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Far from all the trouble (we had caused)

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The object of the game was to pretend it was a game. Dice were passed in cups, cards handed out, marks made on sheets of paper and elaborate hand signals flashed around the table. And sharp words in friendly voices played the true game. Not much fun, perhaps, for normal folk, but to the creatures and people, the spirits and gods in this room, the rules of the game were only ever a guideline to be ignored.

Tonight they played in Jack Mary Ann's house, and kept score on the backs of bailiff's notices.

The fox Reynard tapped his frayed claws against the tabletop. "Your bet, Puck," he said to the man in the crown of meadowsweet.

Puck scratched his pointed ears and grinned. "I have..." he fished a coloured glass bottle out of the matted fur at his hips, where it was unclear what was clothing and what was goat legs, "here. I harvested this myself. The laughter of a bishop. Not much of that around these days."

"It's rare, perhaps," admitted Reynard, "but I believe you're the only one who wanted it, Goodfellow."

Against the wall, a man whose dark glasses hid the nature of the serpent in his eyes unfolded himself to lean forward. "I'd take it if I could get it. There's a lot you can do to get in a man's head when you know what makes him laugh, and the lads downstairs are going on at me again about the clergy."

But Crowley had been bet out of the game a half hour ago, and no one else seemed impressed by his offering, so Puck grudgingly rolled a cup of dice and then bet an unrelated amount of fairy gold. Everyone knew it was false money, but the betting passed on, to the man on his left with wild hair and wilder eyes.

Gwynn ap Nudd scrutinised his cards with narrow lips and finally twitched the raven feather cloak from around his shoulders. Underneath he wore campion red and speedwell blue. "I'll bet this."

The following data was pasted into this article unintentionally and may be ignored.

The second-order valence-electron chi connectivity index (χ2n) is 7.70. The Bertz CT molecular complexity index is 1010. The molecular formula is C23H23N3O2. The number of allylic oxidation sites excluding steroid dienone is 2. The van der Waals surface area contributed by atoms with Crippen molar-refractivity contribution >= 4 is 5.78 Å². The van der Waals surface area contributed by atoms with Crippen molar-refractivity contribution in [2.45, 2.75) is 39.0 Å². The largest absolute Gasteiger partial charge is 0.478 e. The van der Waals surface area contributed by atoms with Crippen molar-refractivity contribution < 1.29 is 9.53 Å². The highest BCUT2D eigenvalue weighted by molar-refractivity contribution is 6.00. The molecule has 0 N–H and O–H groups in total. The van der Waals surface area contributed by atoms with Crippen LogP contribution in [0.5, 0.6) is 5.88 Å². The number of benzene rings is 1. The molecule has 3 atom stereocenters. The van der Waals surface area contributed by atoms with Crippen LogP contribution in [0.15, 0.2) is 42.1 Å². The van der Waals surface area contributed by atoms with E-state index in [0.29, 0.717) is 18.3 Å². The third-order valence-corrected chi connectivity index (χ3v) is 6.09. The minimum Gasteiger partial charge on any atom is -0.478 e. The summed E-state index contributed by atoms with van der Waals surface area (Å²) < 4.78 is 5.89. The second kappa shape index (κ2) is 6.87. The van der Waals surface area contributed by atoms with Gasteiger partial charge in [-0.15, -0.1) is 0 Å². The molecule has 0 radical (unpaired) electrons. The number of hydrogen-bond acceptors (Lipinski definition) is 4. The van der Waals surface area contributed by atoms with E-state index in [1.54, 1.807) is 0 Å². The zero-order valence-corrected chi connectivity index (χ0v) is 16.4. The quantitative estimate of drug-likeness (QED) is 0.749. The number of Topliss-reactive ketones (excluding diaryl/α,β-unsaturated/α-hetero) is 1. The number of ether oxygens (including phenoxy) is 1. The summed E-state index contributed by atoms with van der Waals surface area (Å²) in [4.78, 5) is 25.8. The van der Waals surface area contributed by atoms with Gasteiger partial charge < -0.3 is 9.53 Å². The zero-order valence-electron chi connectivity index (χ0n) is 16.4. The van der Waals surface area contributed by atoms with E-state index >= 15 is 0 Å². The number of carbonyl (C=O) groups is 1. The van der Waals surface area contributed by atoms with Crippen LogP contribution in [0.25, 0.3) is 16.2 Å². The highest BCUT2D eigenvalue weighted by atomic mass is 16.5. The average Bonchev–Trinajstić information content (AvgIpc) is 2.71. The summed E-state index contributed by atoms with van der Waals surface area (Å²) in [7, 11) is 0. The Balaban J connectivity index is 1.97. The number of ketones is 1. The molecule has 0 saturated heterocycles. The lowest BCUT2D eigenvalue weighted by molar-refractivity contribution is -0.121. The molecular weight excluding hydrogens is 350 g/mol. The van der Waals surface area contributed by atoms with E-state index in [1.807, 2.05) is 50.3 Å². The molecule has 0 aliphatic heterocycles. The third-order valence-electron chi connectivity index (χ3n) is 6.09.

"That ain't yours to bet," grunted Papa Legba, an old man in matted dreads and clacking bone jewelry, from the corner of the room, and Gwynn shrugged.

"Loki lost it to me these past two hundred years and more."

As one, the room smiled, and Jack Mary Ann dutifully recorded a mark against Gwynn in his book. Loki hadn't even arrived yet, so it was clumsy to bet his cloak. If Gwynn had shown a little more patience he could have milked that for round after round. Still, it did open the table up to talk behind the Lie Smith's back, and that was always fun.

"Of course he did," laughed Reynard as Gwynn pretended not to see Jack make his mark. "Does anyone know what he told his father had happened to the poor birds?"

"I think he attempted to blame the giants," said Legba. Jack scoffed genially.

"Oh, that always works well for him, that does! I wonder if he stayed in touch with that Svadilfari bloke?"

Crowley winced and snorted in laughter at the same time, and Jack looked pleased, warming into his turn. "Well, they ought to have stayed together, didn't they? For the little one? It does take all kinds, you know, and if being mounted by the nearest willing horse is his thing..."

" Svadilfari was a consummate gentleman, I'll admit," said a voice from the doorway, "But I feel our time has passed." Jack let out a tiny choking sound and proceeded to turn an interesting shade of yellow. Loki folded his cloak over his arm as he entered, followed by a petite woman in rainbow colours who was hiding a smirk behind her hand. "Oh, but Jack - I met your landlord on the way in. He wanted me to ask you if you knew what was scaring the sheep so in the valley. Now, I'm aware that it takes all kinds, but I wasn't sure quite what to tell him..."

"Oh, very nice. Welsh jokes." Jack threw up his hands in feigned offence. The woman in the coloured coat sent him a disdainful look.

"Then maybe steer clear of the Jotun jokes for five minutes, Jack? At least for tonight--"

"Thank-you-Eris, shut up," said Loki smoothly and pulled up a chair to the table. "Someone deal me in?"

Reynard reached for the deck, but Gwynn plucked a card from his own hand, stole cards from the other players and handed them diffidently to the newcomer. "Betting stands as such."